Twenty years have passed since The Office was first aired in the UK. I’m sure you’ve seen it, but just in case you haven’t, it’s a mockumentary about an office which is headed up by David Brent (Ricky Gervais), a highly irritating man that I’m sure I would find insufferable in real life.
As you can perhaps tell from my description of David Brent, the humour in The Office just isn’t for me. However, I do appreciate the series’ importance in the comedy sphere. It was hugely different in style to the comedy shows that preceded it – I was talking to my dad about it the other day, and he said that when the series first came out, he wasn’t entirely sure whether what he was watching was real or not as he’d never seen anything like it.
It’s this distinction from other British comedy series that earned The Office the glittering legacy that it has held for the past twenty years. But is it really deserved? Was the show really as unique as we think it was? I think the best way to find out is to think about it in relation to comedy series that came before it, were contemporaries of it, and came after it.
Fawlty Towers preceded The Office by over twenty years, but I think a comparison between the two series is worth doing: both are iconic British comedy shows, both only ran for two series, and both have moments which would probably no longer be allowed to air.
Beyond that, however, they are fundamentally different comedy shows: Fawlty Towers has a live studio audience, The Office doesn’t, Fawlty Towers has a huge, larger-than-life main character, The Office doesn’t.
I think for people my age who don’t remember comedy before The Office, the extent to which it pushed boundaries in the British comedy sphere is only really made apparent when we look back at what comedy series were like before it. The Office is incredibly far removed from classic British sitcoms like Fawlty Towers. No wonder it was seen as such a ground-breaking form of TV comedy when it first aired.
Peep Show, by contrast, was a contemporary of The Office. Stylistically, these shows are very, very different to one another, but they are similar in that they were both trying to put a new spin on the comedy series: Peep Show through the point-of-view filming technique and being able to hear the characters’ thoughts, and The Office through the mockumentary style.
For that reason, though they’re fairly incomparable in terms of style, I’d put Peep Show and The Office on a par in terms of the comedic risks they took. I also think they’re on a similar footing with respect to their impact – being closer to the characters in The Office through ‘interviews’ which break up the storyline and hearing Mark and Jez’s thoughts in Peep Show perhaps inspired the likes of Miranda Hart and Phoebe Waller-Bridge to regularly break the fourth wall in Miranda and Fleabag respectively.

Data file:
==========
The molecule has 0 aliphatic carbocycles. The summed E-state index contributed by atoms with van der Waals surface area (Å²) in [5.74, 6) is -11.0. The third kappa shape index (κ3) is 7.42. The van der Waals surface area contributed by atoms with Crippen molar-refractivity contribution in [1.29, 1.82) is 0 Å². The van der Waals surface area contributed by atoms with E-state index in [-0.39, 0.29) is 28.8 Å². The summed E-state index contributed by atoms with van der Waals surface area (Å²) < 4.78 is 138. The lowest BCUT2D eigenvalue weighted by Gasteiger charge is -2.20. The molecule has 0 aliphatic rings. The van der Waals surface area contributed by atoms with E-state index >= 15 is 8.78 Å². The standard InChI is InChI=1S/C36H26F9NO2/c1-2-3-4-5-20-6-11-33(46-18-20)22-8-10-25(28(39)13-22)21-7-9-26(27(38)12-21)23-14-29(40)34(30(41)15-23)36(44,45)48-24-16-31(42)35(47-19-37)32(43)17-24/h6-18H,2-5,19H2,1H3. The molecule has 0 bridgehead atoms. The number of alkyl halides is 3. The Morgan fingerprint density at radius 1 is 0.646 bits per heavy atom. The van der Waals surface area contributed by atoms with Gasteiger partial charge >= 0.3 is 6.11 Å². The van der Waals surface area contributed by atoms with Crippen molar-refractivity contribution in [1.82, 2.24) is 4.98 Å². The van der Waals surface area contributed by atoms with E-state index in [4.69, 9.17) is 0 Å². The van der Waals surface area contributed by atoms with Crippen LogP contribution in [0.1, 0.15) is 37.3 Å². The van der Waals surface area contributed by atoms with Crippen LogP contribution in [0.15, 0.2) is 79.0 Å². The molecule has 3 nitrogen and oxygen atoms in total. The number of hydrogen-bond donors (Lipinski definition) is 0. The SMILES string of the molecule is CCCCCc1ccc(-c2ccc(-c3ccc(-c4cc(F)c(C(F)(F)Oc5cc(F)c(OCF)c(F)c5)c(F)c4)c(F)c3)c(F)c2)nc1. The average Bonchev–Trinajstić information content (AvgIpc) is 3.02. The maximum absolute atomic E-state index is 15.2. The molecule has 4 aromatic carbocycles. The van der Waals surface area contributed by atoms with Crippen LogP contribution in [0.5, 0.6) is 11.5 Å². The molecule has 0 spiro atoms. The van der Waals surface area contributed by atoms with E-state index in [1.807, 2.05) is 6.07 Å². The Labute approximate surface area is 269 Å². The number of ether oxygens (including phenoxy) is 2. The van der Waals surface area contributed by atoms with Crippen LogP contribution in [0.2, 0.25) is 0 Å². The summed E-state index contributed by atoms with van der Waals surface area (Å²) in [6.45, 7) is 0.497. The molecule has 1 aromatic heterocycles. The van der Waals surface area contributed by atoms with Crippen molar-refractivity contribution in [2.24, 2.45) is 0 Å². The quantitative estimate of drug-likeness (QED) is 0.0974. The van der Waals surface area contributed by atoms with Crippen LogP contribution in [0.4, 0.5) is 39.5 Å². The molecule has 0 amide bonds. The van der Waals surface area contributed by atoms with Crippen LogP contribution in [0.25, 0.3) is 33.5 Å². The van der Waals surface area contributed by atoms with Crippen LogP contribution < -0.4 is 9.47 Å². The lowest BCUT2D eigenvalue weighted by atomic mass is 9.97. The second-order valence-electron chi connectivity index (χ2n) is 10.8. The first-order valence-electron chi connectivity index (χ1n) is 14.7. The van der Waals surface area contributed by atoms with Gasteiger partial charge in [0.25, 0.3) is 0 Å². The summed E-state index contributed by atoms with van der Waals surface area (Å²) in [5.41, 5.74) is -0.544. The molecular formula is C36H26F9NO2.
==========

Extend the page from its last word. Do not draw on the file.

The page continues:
For that reason, I don’t think we can say that The Office was completely unique – Peep Show was doing something similar, albeit with a different comedic approach. Peep Show certainly has the edge for me – I’ve never felt the need to re-watch The Office, but I could watch Mark and Jez get on each other’s nerves over and over again.
Gavin and Stacey
Gavin and Stacey began a few years after The Office ended, with series one airing in 2007. I think it’s a fantastic sitcom – it’s funny, it has a cast of likeable characters, and, like Peep Show, I could go back to it endlessly. As much as the series’ success is down to James Corden and Ruth Jones’ writing, I think there is also something to be said about the precedent set by The Office to allow a show like this to be aired in the first place. Without the previous success of the subtle comedy in The Office, it would perhaps have been more difficult to justify how a sitcom as real and comedically toned-down as Gavin and Stacey could be a hit.
Interestingly, an aspect of The Office that doesn’t seem to have passed down here is the incredibly high level of awkwardness that is constant throughout the series. Instead, Corden and Jones chose to show a (largely) peaceful, happy coming together of two families through Gavin and Stacey’s marriage. While the subtlety of The Office’s humour clearly rubbed off here, I’m not sure that its cringe-inducing characterisations did.
The Office’s legacy is indisputable – it’s remained in the public consciousness in a way that many other comedy shows have simply been unable to. It took British TV comedy in a new direction, and even helped to shape hit sitcoms that came after it. No, its humour isn’t for me. But in terms of shaking up the British comedy sphere and the influence that has had on subsequent comedy series, I think The Office deserves all the acclaim that it receives.